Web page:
On Boredom and its Discontents

I don’t get bored easily.

I’ve eaten tuna fish sandwiches for lunch for months and oatmeal for breakfast for years.  I can play solitaire for hours straight, play the same video game throughout the night, spend a weekend reading, reading, reading only reading.  I am in love with routine.

Amazingly, this is a new revelation to me.  I blame two reasons.  The reasons I will blame are two.

First, my life-blindness is because by routine I don’t mean the same thing day after day after day, but the same type of things.

1. Get up, shower, take care of the cat.
2. Go to Inversion or Black Hole.
3. Write blog post and, if I’m lucky or determined, work on a poem or a story.
4. Eat lunch either at the coffee shop or at home.  If at the coffee shop, return home afterwards.
5. Play a game for a few guilty minutes/half-hours/hours.
6. Prepare applications for contests, fellowships, jobs.
7. Watch Netflix with Megan.
8. Sleep.

In all of those items, there is a lot of room for variation.  How long to spend?  What exactly to write/eat/watch/play/read?

But, overall, it’s a boring man’s life.

Second, I am not bored by this boring man’s life.

Intellectually, I feel like I should be.  Who doesn’t want excitement?  Who doesn’t want the edgy bite of danger in their day-to-day existence?  Who doesn’t want to jump out of a plane for a living?

If you answered NO to that last question, then I’m right there with you.  As for the other two, I feel like I should want dangerousness (i.e., just the appearance of danger) and I do have excitement.  It’s just that the excitement I have is a direct result of my writing.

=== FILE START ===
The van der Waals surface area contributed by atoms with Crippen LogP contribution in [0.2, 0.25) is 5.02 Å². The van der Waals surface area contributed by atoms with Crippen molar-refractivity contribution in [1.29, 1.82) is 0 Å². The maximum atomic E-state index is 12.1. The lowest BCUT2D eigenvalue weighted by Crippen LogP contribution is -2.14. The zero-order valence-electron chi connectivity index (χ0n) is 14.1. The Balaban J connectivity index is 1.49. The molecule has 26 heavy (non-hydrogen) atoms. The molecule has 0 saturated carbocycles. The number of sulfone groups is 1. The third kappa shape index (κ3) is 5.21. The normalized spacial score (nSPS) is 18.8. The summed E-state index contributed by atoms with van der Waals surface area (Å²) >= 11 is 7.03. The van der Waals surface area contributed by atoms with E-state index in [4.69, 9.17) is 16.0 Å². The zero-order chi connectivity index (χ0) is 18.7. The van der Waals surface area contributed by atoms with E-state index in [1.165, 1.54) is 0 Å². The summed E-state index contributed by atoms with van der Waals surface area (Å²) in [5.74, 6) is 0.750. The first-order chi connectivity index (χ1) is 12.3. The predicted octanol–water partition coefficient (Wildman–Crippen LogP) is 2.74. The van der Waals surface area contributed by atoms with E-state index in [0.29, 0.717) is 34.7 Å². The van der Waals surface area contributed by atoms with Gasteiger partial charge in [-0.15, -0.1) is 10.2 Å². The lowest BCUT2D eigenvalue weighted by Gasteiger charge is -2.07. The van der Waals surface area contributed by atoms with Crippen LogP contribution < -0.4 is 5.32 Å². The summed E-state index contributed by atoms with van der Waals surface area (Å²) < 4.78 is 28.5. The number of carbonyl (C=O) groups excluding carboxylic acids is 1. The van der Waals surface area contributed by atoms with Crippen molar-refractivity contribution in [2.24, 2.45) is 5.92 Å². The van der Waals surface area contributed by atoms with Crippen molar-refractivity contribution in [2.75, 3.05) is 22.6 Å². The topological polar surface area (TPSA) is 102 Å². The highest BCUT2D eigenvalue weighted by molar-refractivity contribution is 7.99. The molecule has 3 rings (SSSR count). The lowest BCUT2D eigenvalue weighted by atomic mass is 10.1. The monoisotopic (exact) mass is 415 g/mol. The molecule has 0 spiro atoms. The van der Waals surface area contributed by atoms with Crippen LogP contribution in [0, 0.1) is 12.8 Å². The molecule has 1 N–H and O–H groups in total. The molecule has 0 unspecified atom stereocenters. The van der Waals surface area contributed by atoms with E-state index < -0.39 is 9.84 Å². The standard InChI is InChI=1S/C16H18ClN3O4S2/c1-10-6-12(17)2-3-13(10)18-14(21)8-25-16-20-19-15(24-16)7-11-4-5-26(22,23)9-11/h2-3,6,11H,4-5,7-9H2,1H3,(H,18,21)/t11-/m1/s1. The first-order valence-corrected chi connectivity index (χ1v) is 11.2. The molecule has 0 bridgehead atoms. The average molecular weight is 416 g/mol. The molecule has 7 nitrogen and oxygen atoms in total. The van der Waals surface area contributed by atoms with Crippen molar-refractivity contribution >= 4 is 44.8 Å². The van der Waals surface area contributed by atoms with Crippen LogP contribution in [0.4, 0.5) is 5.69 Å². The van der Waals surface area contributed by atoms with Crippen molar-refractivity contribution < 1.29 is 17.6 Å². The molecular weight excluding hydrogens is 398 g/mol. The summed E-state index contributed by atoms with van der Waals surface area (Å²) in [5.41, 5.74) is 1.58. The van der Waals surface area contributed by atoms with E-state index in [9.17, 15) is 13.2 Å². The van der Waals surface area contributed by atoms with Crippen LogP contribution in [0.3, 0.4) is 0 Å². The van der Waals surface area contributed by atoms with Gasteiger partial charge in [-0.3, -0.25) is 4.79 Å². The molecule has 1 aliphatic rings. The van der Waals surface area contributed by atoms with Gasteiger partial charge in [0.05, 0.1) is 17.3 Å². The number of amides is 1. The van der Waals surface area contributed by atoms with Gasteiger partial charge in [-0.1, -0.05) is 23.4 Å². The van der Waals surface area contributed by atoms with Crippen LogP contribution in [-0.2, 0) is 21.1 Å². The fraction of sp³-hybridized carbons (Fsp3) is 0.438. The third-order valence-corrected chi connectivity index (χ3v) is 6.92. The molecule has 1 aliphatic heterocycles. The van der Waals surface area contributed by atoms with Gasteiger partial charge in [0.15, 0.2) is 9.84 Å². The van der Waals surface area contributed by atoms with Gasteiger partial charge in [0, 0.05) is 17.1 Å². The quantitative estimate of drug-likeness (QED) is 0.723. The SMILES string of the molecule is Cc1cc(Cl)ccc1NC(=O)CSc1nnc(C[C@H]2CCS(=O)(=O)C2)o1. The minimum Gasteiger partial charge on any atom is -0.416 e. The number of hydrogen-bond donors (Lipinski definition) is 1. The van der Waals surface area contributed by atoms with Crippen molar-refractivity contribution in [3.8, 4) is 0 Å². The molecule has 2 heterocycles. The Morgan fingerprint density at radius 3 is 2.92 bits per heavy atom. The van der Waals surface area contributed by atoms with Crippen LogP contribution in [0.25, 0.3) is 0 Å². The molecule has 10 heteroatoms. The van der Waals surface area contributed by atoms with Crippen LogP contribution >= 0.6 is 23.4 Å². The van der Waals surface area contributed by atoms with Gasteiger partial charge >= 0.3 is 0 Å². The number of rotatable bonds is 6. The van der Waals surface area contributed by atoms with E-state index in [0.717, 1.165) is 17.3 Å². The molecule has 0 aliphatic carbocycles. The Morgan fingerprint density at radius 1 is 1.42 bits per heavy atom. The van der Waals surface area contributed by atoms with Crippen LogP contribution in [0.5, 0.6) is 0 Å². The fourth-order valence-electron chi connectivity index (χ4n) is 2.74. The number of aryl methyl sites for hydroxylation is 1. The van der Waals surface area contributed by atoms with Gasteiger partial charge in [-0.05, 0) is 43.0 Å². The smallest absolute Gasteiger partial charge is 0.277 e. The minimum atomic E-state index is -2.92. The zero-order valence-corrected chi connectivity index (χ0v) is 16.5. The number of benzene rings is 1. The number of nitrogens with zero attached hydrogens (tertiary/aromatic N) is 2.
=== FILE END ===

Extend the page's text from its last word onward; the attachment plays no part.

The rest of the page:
Years and years ago, I feared sacrificing my life to my writing, putting myself up on altar of words and offering my heart to the muses.  Now, I think I’m close to succeeding.

Will the muses look down upon me and my soon-to-be sacrifice and stay the knife?

Do I want them to?

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2 Responses to On Boredom and its Discontents

  1. Miss Smit says:

    Interesting how, when you are young, routine is boring and mundane; when you are older, routine is an accomplishment, something you can pat yourself on the back for. I suppose this is due to the piling up of responsibilities over the years and being able to find that rhythm that allows you to juggle it all without dropping.

  2. Andrew says:

    Yeah, I’ve found it isn’t hard for me to juggle. It’s less easy, now, for me to stop juggling for fear I’ll never get all the balls back up in the air.

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